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Collective Selling of Rights to Broadcast Matches

Rights to broadcast sports events are commonly sold on a collective basis. So it is typical, though not at all inevitable, that a sports league will sell rights to broadcast matches en bloc (perhaps on an exclusive basis, perhaps not), rather than leaving individual clubs to sell rights to broadcast individual matches. This is collective selling. It plainly raises questions about the application of the Treaty competition rules. By preventing buyers from choosing between clubs and instead imposing only a single centralized point of sale, this appears to be a rather plain instance of the suppression of potential competition on the supply-side of the market for rights to broadcast events. The collective arrangements replace the market that would otherwise exist for the purchase of rights from the individual participants in the league, and, on an orthodox understanding, restriction of competition on the supply-side of the market must lead to the extraction of higher prices from buyers on the demand-side.

This seems straightforward, and in fact it is straightforward, yet a pause is appropriate. Sports governing bodies have periodically attempted to make the case that collective selling is not anti-competitive, but rather a necessary element in the organization of sporting competition. Their aim in advancing this argument is thematically familiar. It is to maximize their autonomy and, through that, their ability to extract maximum commercial value from their activities. As so often the Arnaut Report, met and criticized in Chapter 5.5, offers the most shameless example of this strategy:

Both the Nice Declaration and the Terms of Reference for this Review explicitly recognise that collective selling [of television rights] and mutualisation of the resulting revenue is a fundamental aspect of sporting organisation and an essential component in the solidarity structure inherent to European sport ... the concept of individual selling or individual ownership of television rights cannot be accepted from an intellectual point of view.[1] [2]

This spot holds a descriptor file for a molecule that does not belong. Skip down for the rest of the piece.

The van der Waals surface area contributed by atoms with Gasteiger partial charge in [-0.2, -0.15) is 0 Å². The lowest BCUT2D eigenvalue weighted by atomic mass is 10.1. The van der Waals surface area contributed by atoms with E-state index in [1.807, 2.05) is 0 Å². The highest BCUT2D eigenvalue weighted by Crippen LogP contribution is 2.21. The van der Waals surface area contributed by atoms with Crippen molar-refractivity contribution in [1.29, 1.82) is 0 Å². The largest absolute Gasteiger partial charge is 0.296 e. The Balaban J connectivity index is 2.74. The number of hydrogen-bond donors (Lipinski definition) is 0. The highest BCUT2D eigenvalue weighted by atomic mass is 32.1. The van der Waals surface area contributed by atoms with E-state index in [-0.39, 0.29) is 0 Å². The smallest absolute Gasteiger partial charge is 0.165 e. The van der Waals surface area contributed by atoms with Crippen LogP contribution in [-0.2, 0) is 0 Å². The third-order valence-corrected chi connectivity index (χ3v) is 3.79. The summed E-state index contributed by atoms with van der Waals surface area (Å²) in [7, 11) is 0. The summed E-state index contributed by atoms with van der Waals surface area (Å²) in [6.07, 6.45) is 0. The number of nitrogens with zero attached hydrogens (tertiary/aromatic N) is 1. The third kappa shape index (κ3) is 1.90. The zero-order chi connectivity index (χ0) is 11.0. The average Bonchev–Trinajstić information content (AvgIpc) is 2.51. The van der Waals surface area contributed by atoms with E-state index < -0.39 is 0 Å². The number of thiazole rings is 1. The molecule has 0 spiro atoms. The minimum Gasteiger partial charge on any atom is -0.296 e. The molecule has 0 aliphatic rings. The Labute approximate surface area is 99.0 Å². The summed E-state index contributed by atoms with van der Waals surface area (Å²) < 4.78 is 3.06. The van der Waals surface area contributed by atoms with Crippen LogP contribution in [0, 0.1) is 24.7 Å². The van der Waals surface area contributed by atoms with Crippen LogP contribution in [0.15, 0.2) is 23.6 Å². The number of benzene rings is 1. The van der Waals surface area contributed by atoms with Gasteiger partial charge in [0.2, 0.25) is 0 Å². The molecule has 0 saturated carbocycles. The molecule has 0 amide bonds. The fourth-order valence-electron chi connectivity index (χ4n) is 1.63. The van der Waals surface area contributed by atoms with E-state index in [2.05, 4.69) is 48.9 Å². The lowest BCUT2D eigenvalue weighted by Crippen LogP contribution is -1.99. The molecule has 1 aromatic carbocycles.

The simplest rebuke to this claim is that (at least at the time of the publication of the Arnaut Report) in Spain and in some other countries too clubs do precisely what Arnaut alleges is intellectually unacceptable^ One of the reasons why, until very recent statutory reforms, Real Madrid and Barcelona have outstripped other clubs in Spain is precisely that clubs sell rights to televise League matches on an individual basis, with the result that the more popular clubs are able to command much higher fees from broadcasters.[3] [4] [5] [6] So the claim made in the Arnaut Report is at best mischievous and at worst mendacious, but it is fully in line with its strategic concern to maximize sporting autonomy from the application of the law. It must be emphasized that the claim is nevertheless wholly without foundation. True, the phenomenon of ‘interdependence’ in sports leagues requires that some matters are agreed collectively between participants, often via the authority charged with overall responsibility for running the competition, in order to create and administer the competition. Such rules escape the scope of EU law. Examples include fixing the numbers of players per team77 and the scheduling of fixtures and the appointment of referees. A similar approach has been taken to rules forbidding multiple ownership of football clubs/8 Such rules suppress the risk that the outcome may be thought to be fixed in advance. In a sports league the horizontal relationship prevailing between the clubs is not the same as that found in a normal market and the law must take account of that, or else risk mishandling the peculiar economic context in which the sports league operates. As a matter of legal classification the best way to understand this is provided by the Court’s Wouters formula/9 explained in Chapters 5 and 7: the overall context in which sports governance occurs, built around pursuit of a broad objective of fair and balanced competition, produces effects which though apparently restrictive of competition are nonetheless inherent in the pursuit of those objectives, and this is sustained by Article 165 TFEU’s direction to take account of the specific nature of sport. But the logic of action taken collectively pursuant to this relationship of interdependence cannot explain away all restrictions on competition that participants might wish to agree among themselves. Sport is sometimes special, but not always. Some agreements would not reflect a need to coordinate to create a viable competition, but would rather amount to simple horizontal anti-competitive restraints. Clubs would certainly not escape Article 101 TFEU by recourse to the Wouters formula if they agreed the prices they would seek from sponsors or the cost of replica kits. The choice to pursue collective selling of broadcasting rights is of this type too. If rights are available only on a collective basis—so that a purchaser can buy only the output of the whole League—then a market for acquisition of rights belonging to individual clubs has been suppressed. Fixtures cannot be arranged unilaterally—this is the nature of sport—but once clubs agree to play against each other, the subsequent decision to sell rights to broadcast matches on a collective basis is restrictive of competition within the meaning of Article 101(1), in so far as it has an effect on inter-state trade. Such arrangements need to find rescue, if at all, via the exemption foreseen by Article 101(3).